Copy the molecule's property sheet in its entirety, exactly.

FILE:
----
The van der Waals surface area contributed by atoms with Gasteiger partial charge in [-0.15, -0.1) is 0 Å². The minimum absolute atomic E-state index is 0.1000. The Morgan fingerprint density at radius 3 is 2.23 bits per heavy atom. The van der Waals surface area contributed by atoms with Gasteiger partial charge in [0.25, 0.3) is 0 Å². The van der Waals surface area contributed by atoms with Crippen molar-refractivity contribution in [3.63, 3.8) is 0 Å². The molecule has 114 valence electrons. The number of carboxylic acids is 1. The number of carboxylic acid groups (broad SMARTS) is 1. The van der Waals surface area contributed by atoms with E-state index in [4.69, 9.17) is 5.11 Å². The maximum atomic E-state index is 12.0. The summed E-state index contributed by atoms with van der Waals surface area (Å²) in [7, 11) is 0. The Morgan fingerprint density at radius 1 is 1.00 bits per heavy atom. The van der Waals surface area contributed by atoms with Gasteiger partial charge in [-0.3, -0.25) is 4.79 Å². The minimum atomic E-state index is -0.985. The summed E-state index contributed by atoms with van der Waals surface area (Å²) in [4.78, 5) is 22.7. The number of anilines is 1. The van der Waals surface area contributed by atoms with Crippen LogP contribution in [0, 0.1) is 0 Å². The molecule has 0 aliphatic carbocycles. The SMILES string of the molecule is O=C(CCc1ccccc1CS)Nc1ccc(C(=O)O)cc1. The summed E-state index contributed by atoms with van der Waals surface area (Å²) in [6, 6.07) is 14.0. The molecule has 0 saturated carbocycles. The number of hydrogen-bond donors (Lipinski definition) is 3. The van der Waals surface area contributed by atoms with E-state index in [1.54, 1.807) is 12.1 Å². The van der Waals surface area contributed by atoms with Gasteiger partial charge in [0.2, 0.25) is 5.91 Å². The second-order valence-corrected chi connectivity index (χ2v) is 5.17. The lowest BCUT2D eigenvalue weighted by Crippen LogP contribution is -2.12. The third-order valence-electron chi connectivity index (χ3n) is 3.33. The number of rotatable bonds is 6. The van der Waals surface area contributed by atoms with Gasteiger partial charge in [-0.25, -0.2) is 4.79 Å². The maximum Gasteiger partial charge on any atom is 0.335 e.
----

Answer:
The van der Waals surface area contributed by atoms with Gasteiger partial charge in [-0.15, -0.1) is 0 Å². The minimum absolute atomic E-state index is 0.1000. The Morgan fingerprint density at radius 3 is 2.23 bits per heavy atom. The van der Waals surface area contributed by atoms with Gasteiger partial charge in [0.25, 0.3) is 0 Å². The van der Waals surface area contributed by atoms with Crippen molar-refractivity contribution in [3.63, 3.8) is 0 Å². The molecule has 114 valence electrons. The number of carboxylic acids is 1. The number of carboxylic acid groups (broad SMARTS) is 1. The van der Waals surface area contributed by atoms with E-state index in [4.69, 9.17) is 5.11 Å². The maximum atomic E-state index is 12.0. The summed E-state index contributed by atoms with van der Waals surface area (Å²) in [7, 11) is 0. The Morgan fingerprint density at radius 1 is 1.00 bits per heavy atom. The van der Waals surface area contributed by atoms with Gasteiger partial charge in [-0.3, -0.25) is 4.79 Å². The minimum atomic E-state index is -0.985. The summed E-state index contributed by atoms with van der Waals surface area (Å²) in [4.78, 5) is 22.7. The number of anilines is 1. The van der Waals surface area contributed by atoms with Crippen LogP contribution in [0, 0.1) is 0 Å². The molecule has 0 aliphatic carbocycles. The SMILES string of the molecule is O=C(CCc1ccccc1CS)Nc1ccc(C(=O)O)cc1. The summed E-state index contributed by atoms with van der Waals surface area (Å²) in [6, 6.07) is 14.0. The molecule has 0 saturated carbocycles. The number of hydrogen-bond donors (Lipinski definition) is 3. The van der Waals surface area contributed by atoms with E-state index in [1.54, 1.807) is 12.1 Å². The van der Waals surface area contributed by atoms with Gasteiger partial charge in [0.2, 0.25) is 5.91 Å². The second-order valence-corrected chi connectivity index (χ2v) is 5.17. The lowest BCUT2D eigenvalue weighted by Crippen LogP contribution is -2.12. The third-order valence-electron chi connectivity index (χ3n) is 3.33. The number of rotatable bonds is 6. The van der Waals surface area contributed by atoms with Gasteiger partial charge in [-0.25, -0.2) is 4.79 Å². The maximum Gasteiger partial charge on any atom is 0.335 e.